Colnaghi Foundation Journal 02 - Page 20

Soldani’s attempt to market Filippo Baldinucci’s collection of paintings
Soldani’s attempt to market Filippo Baldinucci’s collection of paintings
The third and most singular of Filippo Baldinucci’s
treasures is Fra Bartolomeo’s Head of Christ as Man of
Sorrows (44), which is still in Florence, in the Museo
Nazionale di San Marco, the Friar’s monastery (fig. 14).
This painting is securely identifiable on account of its
unusual materials, fresco on terracotta.41
Fig. 12 / Fra Bartolomeo,
Saint Francis Embracing Saint
Dominic, ca. 1511, detached
fresco from Ospizio della
Maddalena Le Caldine, 108 x
189 cm, Florence, Museo di
San Marco.
Fig. 13 / Fra Bartolomeo, Rest
on the Flight into Egypt, ca.
1495-1505, tempera and oil
on canvas, 135 x 113.5 cm,
Pienza, Palazzo Vescovile.
Fig. 14 / Fra Bartolomeo,
Christ Crowned with Thorns,
fresco on terracotta, 52 x
37 cm, Florence, Museo
Nazionale di San Marco.
Another work by Fra Bartolomeo, the Rest on the Flight
into Egypt (45), is said to be in his “early style” (prima
maniera) and measures some 145 cm square. The
painting corresponds with a version of this subject on
canvas, measuring about this size (allowing, as usual in
this list, for the frame as well), now in the Archbishop’s
Palace in Pienza, though the support may have been
different (fig. 13). The Pienza picture’s provenance
remains to be checked, however, before a conclusion
about its candidature can be reached.40
Baldinucci also owned some Madonnas ascribed
optimistically to “big names” – Raphael,
Parmigianino, and Correggio (27), which were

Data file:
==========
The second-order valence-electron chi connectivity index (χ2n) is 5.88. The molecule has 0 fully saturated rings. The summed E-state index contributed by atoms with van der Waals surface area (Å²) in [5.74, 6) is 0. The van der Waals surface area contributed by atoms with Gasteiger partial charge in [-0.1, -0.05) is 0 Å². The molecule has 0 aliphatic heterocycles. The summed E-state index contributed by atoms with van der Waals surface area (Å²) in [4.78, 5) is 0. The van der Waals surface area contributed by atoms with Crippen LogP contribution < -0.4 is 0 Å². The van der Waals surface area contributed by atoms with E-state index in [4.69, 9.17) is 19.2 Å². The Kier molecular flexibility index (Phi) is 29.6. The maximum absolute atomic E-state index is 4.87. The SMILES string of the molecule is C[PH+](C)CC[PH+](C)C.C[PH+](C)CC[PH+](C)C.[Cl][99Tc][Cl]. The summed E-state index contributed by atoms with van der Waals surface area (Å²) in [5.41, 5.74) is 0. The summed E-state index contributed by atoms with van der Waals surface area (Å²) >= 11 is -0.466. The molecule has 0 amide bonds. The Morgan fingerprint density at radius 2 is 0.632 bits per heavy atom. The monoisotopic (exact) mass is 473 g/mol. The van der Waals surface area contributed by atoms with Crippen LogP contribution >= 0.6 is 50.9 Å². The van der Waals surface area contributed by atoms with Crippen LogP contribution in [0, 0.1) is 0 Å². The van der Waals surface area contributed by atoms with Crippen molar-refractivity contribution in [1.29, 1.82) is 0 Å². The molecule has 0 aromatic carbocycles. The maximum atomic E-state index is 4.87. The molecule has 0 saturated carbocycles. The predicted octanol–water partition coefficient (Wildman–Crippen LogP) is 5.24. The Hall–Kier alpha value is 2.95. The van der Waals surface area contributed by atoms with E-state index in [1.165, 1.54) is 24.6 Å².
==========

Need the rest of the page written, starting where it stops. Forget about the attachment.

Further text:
seemingly not all that Filippo had hoped. The
description of one work by Correggio (1489-1534) is
precise enough to identify the composition easily: “A
picture four palms high (ca. 116 cm) with a landscape,
in which are a Virgin in the act of adoring the Baby
Jesus, lying on the ground on some hay, by the hand
of Correggio, of which there is also a print.” 42 This
description corresponds to the Virgin Adoring the Christ
Child, a famous and popular gem of the Uffizi Gallery
(fig. 15), however, the Uffizi painting was given by
Marchese Ferdinando Gonzaga to Grand Duke
Cosimo II in 1617 and hung in the prestigious location
of the Tribuna. So Baldinucci must have owned a
copy, presumably one made in Florence after the
arrival of Correggio’s painting.43
Baldinucci also owned some Mannerist paintings. The
presence of a Virgin and Child with the Young Saint John the
Baptist (38), given to Rosso Fiorentino (1494-1540), in
Baldinucci’s collection could fill an alarming gap in the
provenance of an extant work depicting this subject,


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